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Kind Hearts and Coronets
Directed by Robert Hamer with Alex Guiness, Dennis Price, Valerie Hobson and Joan Greenwood, black and white, 88 minutes, 1949

Ah, the sanctity of family ties!

cover of DVD

Cover of DVD

By Carter B. Horsley

Kind Hearts and Coronets is the quintessential British comedy film of devastatingly and deadly humor with the incomparable Alex Guiness playing only 8 roles, all the victims  of Louis Ascoyne Manzini, a very proper and elegant serial murderer.

It begins with a slow pace, documenting Louis's birth, his father's concerts as a singer, his courtship of the sexy, sultry, sly and smiling Sibila, his childhood sweetheart, and his mother's seven-foot-long family tree on a roll of paper.

As portrayed by Dennis Price, the murderer is a nattily attired, well-educated and spoken man with a wicked sense of humor, and a definite fondness for remarkably sexy women, one the epitome of a coquette and the other of prim virtue.  He also likes to keep records and his memoir in jail probably will lead to a downfall..., but we are distracted by his dilemma of choosing his true sweetheart,

In his long 2006 essay accompanying the DVD version of this film, Philip Kemp observes that

"Kind Hearts and Coronets (1949) is an Ealing comedy in name only. True, it’s undeniably a comedy and was made by (though largely not at) Ealing. But in virtually every other respect, it deviates startlingly from the commonly accepted stereotype. Ealing comedies, it’s widely agreed, are cozy, even complacent; Kind Hearts and Coronets is callous and amoral. The humor of Ealing comedy is essentially good-natured and folksy; Kind Hearts and Coronets is cool, ironic, and witty. Sex in Ealing comedies is mostly avoided or, if inevitable, treated with embarrassed jocularity; several scenes in Kind Hearts and Coronets carry a potent erotic charge....

"None of which is so surprising, given that Kind Hearts and Coronets was created by the maverick Robert Hamer, of all Ealing directors the one who found it hardest to conform to the studio’s upbeat, wholesome ethos. And unlike Alexander Mackendrick, Ealing’s other great maverick director, Hamer never had the patience—or the cunning—to slip his subversive notions into his work under the guise of innocuous comedy. Hamer openly fought for his ideas and, in the cautious atmosphere of post–World War II British cinema, usually lost.

"The prevailing mode of filmmaking at Ealing—still, half a century after its demise, the most famous of all British film studios—was largely the creation of production head Michael Balcon, who ran it as a benevolent autocracy. The son of Eastern European Jewish immigrants, Balcon was fervently patriotic, left-liberal in politics, and prudish in sexual matters. When, in 1955, Ealing was sold to the BBC, Balcon had a plaque placed on the studio wall that read: 'Here, during a quarter of a century, many films were made projecting Britain and the British character.' What he most likely had in mind was Ealing’s bent for realism, much influenced by the number of senior Ealing personnel—Alberto Cavalcanti, Harry Watt, Charles Crichton, indeed Hamer himself—who had joined the studio from the British documentary movement. But more than that, the kind of film that Balcon always preferred, and that he held to be typically British, was essentially conciliatory, with a plot that moved toward final-reel consensus, for the good of the community—an outcome reflected in such mainstream Ealing movies as the drama The Blue Lamp (1949) and the comedy Passport to Pimlico (1949).

"By contrast, Hamer’s instincts drew him toward dramatic confrontation, the irreconcilable clash of motives and emotions. Kind Hearts and Coronets, his most accomplished film, not only traces the working out of a ruthless program of personal vengeance but mounts a sustained attack on conventional morality and the institution of the family, both of which he had cause to detest.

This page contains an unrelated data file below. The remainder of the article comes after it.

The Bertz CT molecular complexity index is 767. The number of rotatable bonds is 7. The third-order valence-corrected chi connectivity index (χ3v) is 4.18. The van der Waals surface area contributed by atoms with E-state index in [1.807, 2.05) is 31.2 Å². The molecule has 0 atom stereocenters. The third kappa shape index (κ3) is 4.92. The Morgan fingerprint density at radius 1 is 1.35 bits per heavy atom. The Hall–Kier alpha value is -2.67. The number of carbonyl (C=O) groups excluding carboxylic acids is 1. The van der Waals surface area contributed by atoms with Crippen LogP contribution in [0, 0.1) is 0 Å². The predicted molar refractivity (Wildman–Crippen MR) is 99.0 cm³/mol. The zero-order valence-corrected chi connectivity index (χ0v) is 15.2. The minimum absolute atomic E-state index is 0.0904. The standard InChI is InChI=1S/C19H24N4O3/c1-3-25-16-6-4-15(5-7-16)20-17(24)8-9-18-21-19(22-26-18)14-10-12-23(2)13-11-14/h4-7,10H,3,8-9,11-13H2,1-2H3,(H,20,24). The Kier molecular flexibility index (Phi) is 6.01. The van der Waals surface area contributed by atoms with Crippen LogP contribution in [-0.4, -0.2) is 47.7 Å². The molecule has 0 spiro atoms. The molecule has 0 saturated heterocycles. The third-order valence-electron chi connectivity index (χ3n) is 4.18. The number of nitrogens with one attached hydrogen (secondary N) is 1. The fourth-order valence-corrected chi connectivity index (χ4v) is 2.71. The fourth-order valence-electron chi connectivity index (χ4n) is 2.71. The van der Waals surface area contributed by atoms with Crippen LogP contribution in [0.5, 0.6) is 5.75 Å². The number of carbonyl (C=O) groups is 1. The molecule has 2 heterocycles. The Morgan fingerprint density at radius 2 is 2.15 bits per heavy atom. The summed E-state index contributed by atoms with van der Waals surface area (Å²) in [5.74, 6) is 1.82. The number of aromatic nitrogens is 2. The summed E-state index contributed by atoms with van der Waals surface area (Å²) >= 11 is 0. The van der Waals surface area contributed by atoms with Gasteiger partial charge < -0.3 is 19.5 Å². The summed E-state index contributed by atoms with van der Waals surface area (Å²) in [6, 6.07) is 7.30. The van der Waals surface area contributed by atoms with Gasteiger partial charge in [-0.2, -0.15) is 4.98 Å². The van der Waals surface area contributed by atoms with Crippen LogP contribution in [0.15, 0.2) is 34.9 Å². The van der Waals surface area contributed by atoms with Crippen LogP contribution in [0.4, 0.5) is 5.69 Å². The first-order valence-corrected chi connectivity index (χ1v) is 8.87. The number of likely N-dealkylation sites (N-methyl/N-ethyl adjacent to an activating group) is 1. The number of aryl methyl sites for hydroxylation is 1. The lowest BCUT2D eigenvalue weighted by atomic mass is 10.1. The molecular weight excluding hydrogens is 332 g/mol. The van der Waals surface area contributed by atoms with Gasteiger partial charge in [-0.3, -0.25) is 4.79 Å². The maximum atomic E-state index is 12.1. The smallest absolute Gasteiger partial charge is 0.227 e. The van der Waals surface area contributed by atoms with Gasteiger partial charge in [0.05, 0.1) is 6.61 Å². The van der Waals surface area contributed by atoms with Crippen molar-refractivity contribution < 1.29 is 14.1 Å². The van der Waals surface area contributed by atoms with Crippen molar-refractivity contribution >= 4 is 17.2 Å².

"Hamer was born in 1911, into a prosperous, respectable Welsh landowning family....At Cambridge, where he studied math, he seemed set for a brilliant degree; but to the horror of his family, he was sent down for having an affair with a man....Hamer achieved rapid success at Ealing....His first directorial credit came on a segment of the multiepisode ghost movie Dead of Night (1945), 'The Haunted Mirror,' in which a pleasant, bland young man is drawn into a dangerous past of violence and sexuality....

"But what most clearly distinguishes Kind Hearts and Coronets from its Ealing stablemates—and what most alarmed Michael Balcon about it—is its language and tone, for which the film’s original source material deserves at least some of the credit. Hamer had found an Edwardian novel, Israel Rank, by Roy Horniman—originally published in 1907 and reprinted in 1946, long after Horniman’s death—and was at once struck by its cinematic potential.

"It’s sometimes suggested that Israel Rank is a feeble book, and anti-Semitic. Neither is true. Horniman’s novel is light, witty, and entertaining, written in an aphoristic sub-Wildean style. (In his introduction to the 1946 edition, Hugh Kingsmill hints that Horniman was gay.) Above all—and this is undoubtedly what appealed to Hamer—it expresses an amused disdain for conventional morality. Here’s Israel Rank, the first-person narrator, musing on the ethics of killing: 'There is an old saying, ‘Murder will out.’ I am really unable to see why this should be so. I am convinced that many a delightful member of society has found it necessary at some time or other to remove a human obstacle, and has done so undetected and undisturbed by those pangs of conscience which Society, afraid of itself, would have us believe wait upon the sinner.'

"As for anti-Semitism: Horniman’s hero is half-Jewish, his Jewish father having married a daughter of the aristocratic Gascoyne clan. Horniman, himself of mixed ethnicity—according to Kingsmill, his father was paymaster in chief of the Royal Navy and his mother 'a member of the Greek aristocracy'—uses his hero’s ancestry to poke quiet fun at the casual bigotry of Edwardian England. 'A Semitic appearance, however superior, is not the best recommendation to society,' he notes. Four years after the defeat of Nazi Germany, however, a comedy about a Jewish serial killer would scarcely have been acceptable—least of all at Balcon’s studio. Israel’s surname had to go, too: Ealing’s films, after all, were distributed by the Rank Organization, chairman, J. Arthur Rank. So Israel Rank became the half-Italian Louis Mazzini.